Moment in Oddity - The Hammersmith Ghost

The year was 1803 and superstitions ran strong in the Hammersmith District of London. Many people started coming forward and complaining to authorities that a ghost had been harassing them near the Hammersmith Graveyard. Rumors circulated that the ghost must belong to someone at unrest in the graveyard because its body had been buried in consecrated ground. The belief at the time was that if someone committed suicide, they could not be buried in consecrated ground or the soul would not rest. Thus the culprit of these harassments must be the spirit of a suicide victim. An excise officer by the name of Francis Smith decided to take matters into his own hands and he hid outside the graveyard, waiting for the ghost to appear. Why he thought a bullet would kill a ghost is beyond our understanding. Sure enough, the ghost appeared and Smith fired his gun. The ghost fell over dead. And as you probably already guessed, the ghost Smith saw was actually a real man. He was a plasterer named Thomas Millwood and he was wearing the customary white shirt, pants and apron. Smith was arrested and tried and although he argued that he only shot because he thought Millwood was a ghost, he was found guilty and sentenced to hang. The King later commuted the sentence to hard labor. It was sometime later when an elderly shoemaker came forward and admitted that he was the Hammersmith Ghost. Apparently, he would wear a white sheet because he wanted to scare his apprentice who had in turn been scaring the elderly shoemaker's children with ghost stories. Now that certainly is odd!

This Day in History - Perkin Warbeck Declared Richard IV

On this day, September 7th, in 1497, a sailor by the name of Perkin Warbeck is declared to be Richard IV on Bodwin Moor in Cornwall. The only problem is that Perkin is not a part of the monarchy. Perkin's true past is cloudy, but he would claim after being imprisoned that he was born to a Flemish father. Perkin first claimed the English throne in 1490. He had been traveling with a merchant and had put on some of the fine silk clothing the merchant sold. When the people of York saw him in the clothing, Perkin claims they demanded that he pretend to be the younger son of King Edward IV in order to get revenge on the king. Perkin tells people that he is Richard of Shrewsbury and that he has been absent because he and his brother, Edward V, had been captured. His brother had been killed, but the captors let him go if he promised to hide his identity for seven years. The aunt of the real Richard backed Perkin and he gained more support. King Henry VII knew that Perkin was an imposter though and he complained to other royals. After officially being declared King Richard IV on Sept. 7th, Perkin put together a Cornish army and went after King Henry VII. When Perkin heard of Henry VII's forces, he became fearful and abandoned his army. King Henry captured him and threw him into the Tower of London where he would confess to being a pretender. He later escaped twice and was finally drawn in Tyburn where he read a confession, Tyburn was the principle place for executions at the time. After reading the confession, Perkin was hanged.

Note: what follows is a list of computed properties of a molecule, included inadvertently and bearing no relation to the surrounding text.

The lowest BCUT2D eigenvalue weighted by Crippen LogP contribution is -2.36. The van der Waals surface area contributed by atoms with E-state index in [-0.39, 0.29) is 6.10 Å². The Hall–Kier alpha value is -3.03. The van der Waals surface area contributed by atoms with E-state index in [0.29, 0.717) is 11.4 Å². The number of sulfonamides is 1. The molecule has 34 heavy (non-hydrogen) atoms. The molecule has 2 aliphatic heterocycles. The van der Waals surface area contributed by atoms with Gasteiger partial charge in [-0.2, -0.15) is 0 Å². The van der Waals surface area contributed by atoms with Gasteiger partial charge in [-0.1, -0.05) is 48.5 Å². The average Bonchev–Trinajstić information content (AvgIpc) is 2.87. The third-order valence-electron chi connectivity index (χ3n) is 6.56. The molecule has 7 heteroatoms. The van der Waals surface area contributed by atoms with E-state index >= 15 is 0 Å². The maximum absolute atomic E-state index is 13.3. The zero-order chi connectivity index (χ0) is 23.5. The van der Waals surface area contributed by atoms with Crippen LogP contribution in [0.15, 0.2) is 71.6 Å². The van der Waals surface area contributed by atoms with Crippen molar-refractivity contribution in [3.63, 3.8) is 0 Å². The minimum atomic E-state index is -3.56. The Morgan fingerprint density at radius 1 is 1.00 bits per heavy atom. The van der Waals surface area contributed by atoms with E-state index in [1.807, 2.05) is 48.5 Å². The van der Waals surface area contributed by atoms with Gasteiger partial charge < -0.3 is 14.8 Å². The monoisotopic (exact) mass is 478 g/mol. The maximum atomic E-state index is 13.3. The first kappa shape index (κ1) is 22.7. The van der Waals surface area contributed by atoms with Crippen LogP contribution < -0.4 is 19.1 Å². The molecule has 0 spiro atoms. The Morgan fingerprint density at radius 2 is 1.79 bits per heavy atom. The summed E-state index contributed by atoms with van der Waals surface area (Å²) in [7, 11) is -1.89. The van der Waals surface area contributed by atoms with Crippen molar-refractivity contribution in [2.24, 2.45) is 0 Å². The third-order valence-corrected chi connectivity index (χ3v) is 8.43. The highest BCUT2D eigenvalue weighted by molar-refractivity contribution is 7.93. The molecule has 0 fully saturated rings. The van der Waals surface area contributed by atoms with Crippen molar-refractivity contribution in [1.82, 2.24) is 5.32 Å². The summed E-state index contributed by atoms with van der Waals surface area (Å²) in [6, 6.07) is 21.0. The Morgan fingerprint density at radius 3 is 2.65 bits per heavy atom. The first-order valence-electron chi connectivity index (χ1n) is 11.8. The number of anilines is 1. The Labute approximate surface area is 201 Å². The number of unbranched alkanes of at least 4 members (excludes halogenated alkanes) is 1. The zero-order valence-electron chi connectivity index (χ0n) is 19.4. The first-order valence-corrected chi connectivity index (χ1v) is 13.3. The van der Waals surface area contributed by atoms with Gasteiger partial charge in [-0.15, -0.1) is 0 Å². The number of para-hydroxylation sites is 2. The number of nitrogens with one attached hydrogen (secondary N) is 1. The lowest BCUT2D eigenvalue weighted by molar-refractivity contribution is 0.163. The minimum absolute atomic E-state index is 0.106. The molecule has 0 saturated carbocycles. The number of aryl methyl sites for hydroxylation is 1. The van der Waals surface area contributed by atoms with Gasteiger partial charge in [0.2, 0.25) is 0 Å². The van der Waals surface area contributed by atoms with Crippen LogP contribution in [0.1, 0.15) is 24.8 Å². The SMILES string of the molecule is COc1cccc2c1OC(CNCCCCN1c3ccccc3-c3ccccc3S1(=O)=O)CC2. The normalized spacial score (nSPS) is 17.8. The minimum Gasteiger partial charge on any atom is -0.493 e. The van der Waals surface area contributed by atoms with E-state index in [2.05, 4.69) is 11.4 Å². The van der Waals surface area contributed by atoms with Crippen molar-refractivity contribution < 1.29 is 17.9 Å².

Ohio State Reformatory

Sometimes a place is needed to help with reforming young people when they wander down the wrong road in life. That is what the Ohio State Reformatory was originally meant to do: help wayward young men get back on the right road. The beautiful Gothic reformatory built of iron and limestone is so picturesque that it was used as a location in the movie, "The Shawshank Redemption." But what happened to many of the residents of this building was anything, but beautiful and certainly was not about truly reforming young men. Stories that include torture, beatings and other misdeeds are numerous. And wherever strong emotions are built up, we usually find some kind of unexplained phenomenon. Come with us as we venture inside the Ohio State Reformatory!

Mansfield, Ohio was established in 1808 by three men: Joseph Larwill, Jacob Newman and James Hedges. The town was right near a fork in the Mohican River. The Surveyor General of the United States at that time was Jared Mansfield and the residents decided that Mansfield would be a fitting name for their town since he had helped with the plotting. In 1846, a railroad line was built in Mansfield that traveled to Sandusky and the town really began to flourish and grow at that time. Hautzenroeder & Company was a major cigar company that based itself in Mansfield and by 1888 it was the largest employer in town. Other manufacturing in Mansfield produced paper boxes, linseed oil, brass objects, doors and even suspenders.

In a field in Mansfield, a training area was set up for Civil War soldiers in 1861. The camp was named Camp Mordecei Bartley after the Governor of the state who served in the 1840s. In 1867, it was decided that the area would be perfect for the Intermediate Pentitentiary. That is the name that the reformatory would originally go by. It was named Intermediate because it was meant to be a midway stop between the Boys Industrial School in Lancaster and the State Penitentiary in Columbus. This was a place for first time offenders. The city of Mansfield and the state of Ohio worked together to purchase 180 acres of land. They spent over $1.3 million to construct the facility.